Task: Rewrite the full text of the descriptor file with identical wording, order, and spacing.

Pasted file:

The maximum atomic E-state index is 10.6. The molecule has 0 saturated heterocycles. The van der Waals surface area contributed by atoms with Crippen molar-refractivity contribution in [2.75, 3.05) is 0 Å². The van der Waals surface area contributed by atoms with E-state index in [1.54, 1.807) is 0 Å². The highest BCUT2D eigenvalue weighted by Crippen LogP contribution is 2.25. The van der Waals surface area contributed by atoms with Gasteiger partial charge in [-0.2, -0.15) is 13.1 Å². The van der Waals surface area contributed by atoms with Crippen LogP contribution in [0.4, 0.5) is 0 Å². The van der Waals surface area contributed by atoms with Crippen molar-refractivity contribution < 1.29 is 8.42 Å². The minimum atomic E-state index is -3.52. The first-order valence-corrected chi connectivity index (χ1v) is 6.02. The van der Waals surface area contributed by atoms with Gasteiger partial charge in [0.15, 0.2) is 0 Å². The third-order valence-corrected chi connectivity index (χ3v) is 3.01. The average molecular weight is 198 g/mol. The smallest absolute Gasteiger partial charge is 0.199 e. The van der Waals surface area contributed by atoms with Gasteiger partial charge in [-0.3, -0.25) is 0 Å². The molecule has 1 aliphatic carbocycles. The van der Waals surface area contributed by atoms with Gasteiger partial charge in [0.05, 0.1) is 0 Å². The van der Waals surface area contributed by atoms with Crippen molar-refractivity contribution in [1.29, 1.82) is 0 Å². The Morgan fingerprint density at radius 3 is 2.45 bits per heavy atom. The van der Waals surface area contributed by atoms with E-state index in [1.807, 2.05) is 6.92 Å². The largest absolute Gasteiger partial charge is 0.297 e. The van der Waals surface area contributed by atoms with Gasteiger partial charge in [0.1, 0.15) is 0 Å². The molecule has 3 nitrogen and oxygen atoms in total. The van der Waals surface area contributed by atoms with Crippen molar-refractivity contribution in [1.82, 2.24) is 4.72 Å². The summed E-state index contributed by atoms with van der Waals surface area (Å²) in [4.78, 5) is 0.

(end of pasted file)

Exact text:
The maximum atomic E-state index is 10.6. The molecule has 0 saturated heterocycles. The van der Waals surface area contributed by atoms with Crippen molar-refractivity contribution in [2.75, 3.05) is 0 Å². The van der Waals surface area contributed by atoms with E-state index in [1.54, 1.807) is 0 Å². The highest BCUT2D eigenvalue weighted by Crippen LogP contribution is 2.25. The van der Waals surface area contributed by atoms with Gasteiger partial charge in [-0.2, -0.15) is 13.1 Å². The van der Waals surface area contributed by atoms with Crippen LogP contribution in [0.4, 0.5) is 0 Å². The van der Waals surface area contributed by atoms with Crippen molar-refractivity contribution < 1.29 is 8.42 Å². The minimum atomic E-state index is -3.52. The first-order valence-corrected chi connectivity index (χ1v) is 6.02. The van der Waals surface area contributed by atoms with Gasteiger partial charge in [0.15, 0.2) is 0 Å². The third-order valence-corrected chi connectivity index (χ3v) is 3.01. The average molecular weight is 198 g/mol. The smallest absolute Gasteiger partial charge is 0.199 e. The van der Waals surface area contributed by atoms with Gasteiger partial charge in [-0.3, -0.25) is 0 Å². The molecule has 1 aliphatic carbocycles. The van der Waals surface area contributed by atoms with Gasteiger partial charge in [0.05, 0.1) is 0 Å². The van der Waals surface area contributed by atoms with Crippen molar-refractivity contribution in [1.29, 1.82) is 0 Å². The Morgan fingerprint density at radius 3 is 2.45 bits per heavy atom. The van der Waals surface area contributed by atoms with E-state index in [1.807, 2.05) is 6.92 Å². The largest absolute Gasteiger partial charge is 0.297 e. The van der Waals surface area contributed by atoms with Gasteiger partial charge in [0.1, 0.15) is 0 Å². The molecule has 3 nitrogen and oxygen atoms in total. The van der Waals surface area contributed by atoms with Crippen molar-refractivity contribution in [1.82, 2.24) is 4.72 Å². The summed E-state index contributed by atoms with van der Waals surface area (Å²) in [4.78, 5) is 0.